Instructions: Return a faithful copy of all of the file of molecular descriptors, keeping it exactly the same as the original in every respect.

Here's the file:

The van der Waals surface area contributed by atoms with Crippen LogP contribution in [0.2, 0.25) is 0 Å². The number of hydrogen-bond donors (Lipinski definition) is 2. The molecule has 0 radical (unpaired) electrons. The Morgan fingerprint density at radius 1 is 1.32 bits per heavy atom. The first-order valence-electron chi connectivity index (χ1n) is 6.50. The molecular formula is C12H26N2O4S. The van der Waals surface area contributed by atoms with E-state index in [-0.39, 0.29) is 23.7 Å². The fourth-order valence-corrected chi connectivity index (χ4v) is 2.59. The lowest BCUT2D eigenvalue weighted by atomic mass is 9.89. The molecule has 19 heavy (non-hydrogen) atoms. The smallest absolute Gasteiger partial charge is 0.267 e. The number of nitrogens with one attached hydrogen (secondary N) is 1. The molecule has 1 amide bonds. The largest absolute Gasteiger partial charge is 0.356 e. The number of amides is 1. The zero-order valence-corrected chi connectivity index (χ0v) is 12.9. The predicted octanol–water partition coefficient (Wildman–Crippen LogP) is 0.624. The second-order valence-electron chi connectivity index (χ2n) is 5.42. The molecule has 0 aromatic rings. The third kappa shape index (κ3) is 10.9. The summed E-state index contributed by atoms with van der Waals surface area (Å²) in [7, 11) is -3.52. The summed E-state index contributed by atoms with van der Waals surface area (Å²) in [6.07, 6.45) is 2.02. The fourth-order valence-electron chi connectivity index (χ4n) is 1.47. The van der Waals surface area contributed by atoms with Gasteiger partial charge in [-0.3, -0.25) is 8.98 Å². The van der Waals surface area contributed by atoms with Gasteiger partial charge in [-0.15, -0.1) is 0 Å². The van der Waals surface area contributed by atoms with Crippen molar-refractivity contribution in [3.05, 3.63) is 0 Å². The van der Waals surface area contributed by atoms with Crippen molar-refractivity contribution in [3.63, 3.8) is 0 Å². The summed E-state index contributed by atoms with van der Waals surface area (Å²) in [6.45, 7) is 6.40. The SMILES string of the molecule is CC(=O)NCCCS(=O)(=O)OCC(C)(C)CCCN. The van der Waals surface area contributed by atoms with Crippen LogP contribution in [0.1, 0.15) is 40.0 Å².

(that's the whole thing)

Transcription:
The van der Waals surface area contributed by atoms with Crippen LogP contribution in [0.2, 0.25) is 0 Å². The number of hydrogen-bond donors (Lipinski definition) is 2. The molecule has 0 radical (unpaired) electrons. The Morgan fingerprint density at radius 1 is 1.32 bits per heavy atom. The first-order valence-electron chi connectivity index (χ1n) is 6.50. The molecular formula is C12H26N2O4S. The van der Waals surface area contributed by atoms with E-state index in [-0.39, 0.29) is 23.7 Å². The fourth-order valence-corrected chi connectivity index (χ4v) is 2.59. The lowest BCUT2D eigenvalue weighted by atomic mass is 9.89. The molecule has 19 heavy (non-hydrogen) atoms. The smallest absolute Gasteiger partial charge is 0.267 e. The number of nitrogens with one attached hydrogen (secondary N) is 1. The molecule has 1 amide bonds. The largest absolute Gasteiger partial charge is 0.356 e. The number of amides is 1. The zero-order valence-corrected chi connectivity index (χ0v) is 12.9. The predicted octanol–water partition coefficient (Wildman–Crippen LogP) is 0.624. The second-order valence-electron chi connectivity index (χ2n) is 5.42. The molecule has 0 aromatic rings. The third kappa shape index (κ3) is 10.9. The summed E-state index contributed by atoms with van der Waals surface area (Å²) in [7, 11) is -3.52. The summed E-state index contributed by atoms with van der Waals surface area (Å²) in [6.07, 6.45) is 2.02. The fourth-order valence-electron chi connectivity index (χ4n) is 1.47. The van der Waals surface area contributed by atoms with Gasteiger partial charge in [-0.3, -0.25) is 8.98 Å². The van der Waals surface area contributed by atoms with Gasteiger partial charge in [-0.15, -0.1) is 0 Å². The van der Waals surface area contributed by atoms with Crippen molar-refractivity contribution in [3.05, 3.63) is 0 Å². The van der Waals surface area contributed by atoms with Crippen molar-refractivity contribution in [3.63, 3.8) is 0 Å². The summed E-state index contributed by atoms with van der Waals surface area (Å²) in [6.45, 7) is 6.40. The SMILES string of the molecule is CC(=O)NCCCS(=O)(=O)OCC(C)(C)CCCN. The van der Waals surface area contributed by atoms with Crippen LogP contribution in [0.1, 0.15) is 40.0 Å².